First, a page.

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Co-author with the late Richard Herrnstein of the neo-racialist book The Bell Curve, Murray returns with a mammoth solo investigation that is less likely to spur controversy than provoke a simple "so what?" The book attempts to demonstrate, through the use of basic statistical methods such as regression analysis, that Europeans have overwhelmingly dominated accomplishment in the arts and sciences since about 1400. To this end, he has assembled a laundry list of people and events from various reference texts, and generated numerous graphs and rankings of genius figures: is Beethoven "more important" than Bach? Leonardo Da Vinci than Michelangelo? A major problem with this approach-beyond equating "importance" with the number of times an artist or work is referenced in texts-is that the reference texts used as data sources do not themselves seem free of cultural bias or chauvinism: without asking "important to whom," the Western-centric data are a self-fulfilling prophecy. Another problem is that other, less affluent cultures may have had many plundered or lost works, or may not have a tradition of naming writers and other luminaries-or keeping track of and promoting their works through secondary material. Further, plenty of attention is lavished on forms such as painting but comparatively little to architecture or to non-Western forms of music. The book's cursory treatment of Africa (outside of Egypt) also leaves more to be desired. Murray claims to have corrected for these factors, and finds that Western culture still dominates "accomplishment" either way. The chapters describing achievement at the book's beginning are, at many points, well-written and informative, but they end up clouded with the latter part of the book's numerical hubris and grand pronouncements.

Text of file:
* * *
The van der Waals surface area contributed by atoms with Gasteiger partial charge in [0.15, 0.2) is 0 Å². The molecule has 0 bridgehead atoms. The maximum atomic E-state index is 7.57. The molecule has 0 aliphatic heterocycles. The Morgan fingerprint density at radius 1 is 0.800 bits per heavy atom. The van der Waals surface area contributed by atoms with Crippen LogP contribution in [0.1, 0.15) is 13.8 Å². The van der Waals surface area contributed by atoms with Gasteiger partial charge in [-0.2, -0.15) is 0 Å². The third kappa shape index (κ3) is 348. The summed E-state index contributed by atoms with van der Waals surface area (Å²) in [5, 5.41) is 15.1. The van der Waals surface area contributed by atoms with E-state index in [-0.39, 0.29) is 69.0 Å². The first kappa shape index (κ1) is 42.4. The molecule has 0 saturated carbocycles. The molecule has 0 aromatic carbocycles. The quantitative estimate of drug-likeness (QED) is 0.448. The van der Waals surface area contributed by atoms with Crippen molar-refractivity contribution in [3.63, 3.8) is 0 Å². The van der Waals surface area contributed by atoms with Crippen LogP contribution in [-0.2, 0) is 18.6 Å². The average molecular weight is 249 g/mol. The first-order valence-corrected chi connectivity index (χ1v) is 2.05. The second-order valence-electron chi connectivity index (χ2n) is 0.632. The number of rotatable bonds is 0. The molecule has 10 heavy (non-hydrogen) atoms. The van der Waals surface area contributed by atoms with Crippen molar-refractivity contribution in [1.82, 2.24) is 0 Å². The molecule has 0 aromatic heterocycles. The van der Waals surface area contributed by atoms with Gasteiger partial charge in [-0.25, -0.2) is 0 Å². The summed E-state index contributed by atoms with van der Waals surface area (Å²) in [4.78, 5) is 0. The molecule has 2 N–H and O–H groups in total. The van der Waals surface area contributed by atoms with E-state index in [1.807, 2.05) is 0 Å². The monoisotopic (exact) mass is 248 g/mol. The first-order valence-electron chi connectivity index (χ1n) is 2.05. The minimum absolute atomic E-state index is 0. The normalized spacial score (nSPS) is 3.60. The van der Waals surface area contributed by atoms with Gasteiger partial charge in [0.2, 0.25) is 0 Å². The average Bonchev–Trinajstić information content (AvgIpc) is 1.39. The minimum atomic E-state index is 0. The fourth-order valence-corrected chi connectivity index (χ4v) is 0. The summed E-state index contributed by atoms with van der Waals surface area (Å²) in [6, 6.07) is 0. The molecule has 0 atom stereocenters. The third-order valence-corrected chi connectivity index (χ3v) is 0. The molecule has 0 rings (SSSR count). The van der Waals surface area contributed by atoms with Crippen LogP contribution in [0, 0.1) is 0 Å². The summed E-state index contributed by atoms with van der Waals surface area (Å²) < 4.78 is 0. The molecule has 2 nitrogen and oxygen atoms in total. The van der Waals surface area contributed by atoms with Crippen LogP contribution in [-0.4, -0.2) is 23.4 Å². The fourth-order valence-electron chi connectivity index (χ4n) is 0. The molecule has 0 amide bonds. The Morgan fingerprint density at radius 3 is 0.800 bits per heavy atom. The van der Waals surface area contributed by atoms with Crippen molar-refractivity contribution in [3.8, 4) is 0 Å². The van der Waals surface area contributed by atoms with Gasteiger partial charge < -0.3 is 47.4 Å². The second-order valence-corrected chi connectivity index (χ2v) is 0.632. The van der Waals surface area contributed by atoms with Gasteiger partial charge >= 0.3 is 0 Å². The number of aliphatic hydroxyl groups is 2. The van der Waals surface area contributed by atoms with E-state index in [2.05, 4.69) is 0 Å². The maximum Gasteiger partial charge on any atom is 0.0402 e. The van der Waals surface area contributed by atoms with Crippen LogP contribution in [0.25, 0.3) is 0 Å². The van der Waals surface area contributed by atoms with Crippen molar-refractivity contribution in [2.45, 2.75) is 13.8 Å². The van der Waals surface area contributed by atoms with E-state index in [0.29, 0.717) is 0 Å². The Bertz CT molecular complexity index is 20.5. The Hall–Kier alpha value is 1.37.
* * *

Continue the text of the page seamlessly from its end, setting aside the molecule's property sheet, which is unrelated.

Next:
Copyright 2003 Reed Business Information, Inc.
Achievements that require mental and spiritual effort are the highest forms of human endeavor, Murray says. He has scanned the most reputable biographical dictionaries and histories of the arts, philosophy, and sciences to find who and what, during 800 B.C.-1950, are mentioned in them. He came up with 4,139 persons and a list of events and ponders 20 persons in each of nine scientific, three philosophic, and nine artistic fields who were most extensively covered in the resources. More than 80 percent are "dead white males," and Murray carefully examines why. The greatest achievements of India, China, Japan, and Islam occurred well before the West took off during the Renaissance, and each of those cultures valued duty, family, and consensus, whereas the West prefers individualism, the sine qua non of scientific debate and discovery. Further, the scientific method was a set of Western "meta-inventions" (Murray's term) that arose, fortunately, simultaneously with the ratification of Thomism, with its dual emphasis on faith and reason, by the most important cultural force in the West, the Roman Catholic Church. Of overarching importance to great achievements in any culture, Murray argues, are the sense that life has purpose and belief in ideals of beauty, truth, and goodness. This book probably won't get Murray in as much hot water as The Bell Curve (1994) did. Then again, with its speculations that the rate of great achievements has slowed since 1800 and that the arts are in a very bad way, maybe it will. Ray Olson
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This made me very curious to learn more about that Cambodian survey of human accomplishment from 1100AD. Read morePublished on June 5 2004 by REinDC
Murray (American Enterprise Institute for Public Policy Research, Washington, D.C.) offers a detailed survey of human excellence, from the time of Homer to the mid-20th century. Read morePublished on April 15 2004 by B. Viberg
Around 1100 AD, a Cambodian nobleman sat down in his study at Angkor Wat and decided to write a survey of human accomplishment. Read morePublished on March 16 2004 by Marion Bradley
This is a great book to poke around in. Of the Indians Murray cites, I'd only read Kautilya.
Why do musicians rank Wagner's dull crap so high? Read more
the writings of nietzsche attribute human achievement to the breaking-away from societal constraints BY "uebermensch" - supermen. Read morePublished on Feb. 19 2004
Charles Murray wrote a brilliant book called "Losing Ground," and co-authored a highly controversial book, "The Bell Curve. Read morePublished on Feb. 12 2004 by Geoff Puterbaugh
This is an interesting attempt to document the historical trajectory of human creativity/accomplishment. Read morePublished on Jan. 28 2004 by R. Albin
Charles Murray is a controversy writer, ever since his "Bell Curve" it has been obvious that he poses convictions (or maybe prejudices) that moves him. Read morePublished on Jan. 27 2004 by Sergio A. Salazar Lozano
Charles Murray's book Human Accomplishment was a disappointment. I saw Charles Murray speak on c-span promoting this book and was interested. Read morePublished on Jan. 24 2004